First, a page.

Brett Coryell, UTS, and Cost Savings featured in Emory Report

Oct. 19, 2009
Emory Report

IT Officer Nets Savings In Costs, Time

Waging cyber war against hackers and spammers, University Technology Services (UTS) operates as the custodian of Emory's mammoth telecommunications network.

And Deputy Chief Information Officer Brett Coryell knows there is nothing more frustrating than to have the backbone of University and Healthcare operations crash at a moment's notice.

The number one cause of outages is human error, he says. And that can be fixed through process.

Coryell and his team have tweaked several processes, reaping significant cost savings for the University. Two years ago, Coryell joined Emory to lead a newly consolidated IT division, merging Academic and Administrative Technology and Network Communications into UTS. What followed was the Next Wave, a restructuring effort during the summer of 2008 that involved employees from all levels of IT, working with stakeholders from across the University. The result: Streamlining 100 IT positions with a net savings of $1.5 million.

Brett did a great job of keeping everyone on track and reinforcing the reasons why the institution was going through the exercise, says Rich Mendola, vice president for IT and chief information officer. I couldn't think of anyone I would have rather had leading the process.

Adds Coryell: It was a complete team effort from all levels of the organization. That's the only way you can get the really big things done.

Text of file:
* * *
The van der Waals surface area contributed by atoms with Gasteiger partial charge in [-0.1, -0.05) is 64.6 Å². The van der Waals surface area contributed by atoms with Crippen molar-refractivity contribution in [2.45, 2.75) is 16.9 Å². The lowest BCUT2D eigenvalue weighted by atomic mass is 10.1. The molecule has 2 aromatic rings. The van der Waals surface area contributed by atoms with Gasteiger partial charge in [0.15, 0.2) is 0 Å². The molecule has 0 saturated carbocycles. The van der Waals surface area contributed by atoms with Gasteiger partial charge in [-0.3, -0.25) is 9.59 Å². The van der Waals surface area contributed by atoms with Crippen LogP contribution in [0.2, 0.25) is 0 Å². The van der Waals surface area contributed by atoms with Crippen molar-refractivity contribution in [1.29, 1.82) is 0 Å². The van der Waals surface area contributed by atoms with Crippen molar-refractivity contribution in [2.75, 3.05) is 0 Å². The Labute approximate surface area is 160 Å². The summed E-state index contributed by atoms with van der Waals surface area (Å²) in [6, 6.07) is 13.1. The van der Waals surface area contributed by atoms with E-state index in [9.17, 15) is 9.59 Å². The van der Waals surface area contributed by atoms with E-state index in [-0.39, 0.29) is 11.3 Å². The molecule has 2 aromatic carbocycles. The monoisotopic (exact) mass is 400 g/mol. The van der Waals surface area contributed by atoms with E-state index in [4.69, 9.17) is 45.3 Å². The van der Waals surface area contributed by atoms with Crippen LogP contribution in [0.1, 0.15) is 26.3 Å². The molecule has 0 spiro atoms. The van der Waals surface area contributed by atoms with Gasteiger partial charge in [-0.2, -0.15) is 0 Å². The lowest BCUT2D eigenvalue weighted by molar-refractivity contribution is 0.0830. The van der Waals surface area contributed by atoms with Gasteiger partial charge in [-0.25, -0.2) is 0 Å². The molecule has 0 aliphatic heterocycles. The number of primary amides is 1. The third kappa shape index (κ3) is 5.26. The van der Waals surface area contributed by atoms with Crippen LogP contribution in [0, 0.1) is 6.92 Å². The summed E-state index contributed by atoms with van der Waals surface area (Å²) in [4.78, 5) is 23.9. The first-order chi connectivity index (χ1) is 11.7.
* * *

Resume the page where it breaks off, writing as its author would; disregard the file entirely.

Among the improvements was the creation of a specialized group of project managers to ensure tasks are completed on time and within budget. UTS also enhanced communication with departments, and elevated standards for training and technical review for common system changes and upgrades. For instance, to limit disruption, no changes can be made to the firewall during extended working hours from 7 a.m. to 9 p.m.

Demand for new servers and storage has exploded since Emory first established an IT presence on campus in 1965. Through server virtualization, which can safely divide a single computer into multiple virtual computers, the department has saved more than a million kilowatt-hours of power a year and avoided adding expensive data center space.

UTS recently presented an annual report that exceeds the University's 10 percent target for cost containment. Among the areas to trim, UTS proposed that it no longer lease phones to individual departments and absorb the cost of the equipment, with a projected savings to the University of nearly $1 million. Future efforts involve adding wireless networking to residence halls and faculty and administrative offices, and expanding the PeopleSoft Human Resources application to include a time-keeping function.

Before coming to Emory, Coryell served as executive director and deputy CIO for Purdue University and held several senior management positions at Sprint. Cost-effective strategies can work for any department, he notes, such as dropping duplicate services and attempting to negotiate better contracts with vendors.

We have to continually grow at the same time we're trying to cut costs, he says.

-By Margie Fishman

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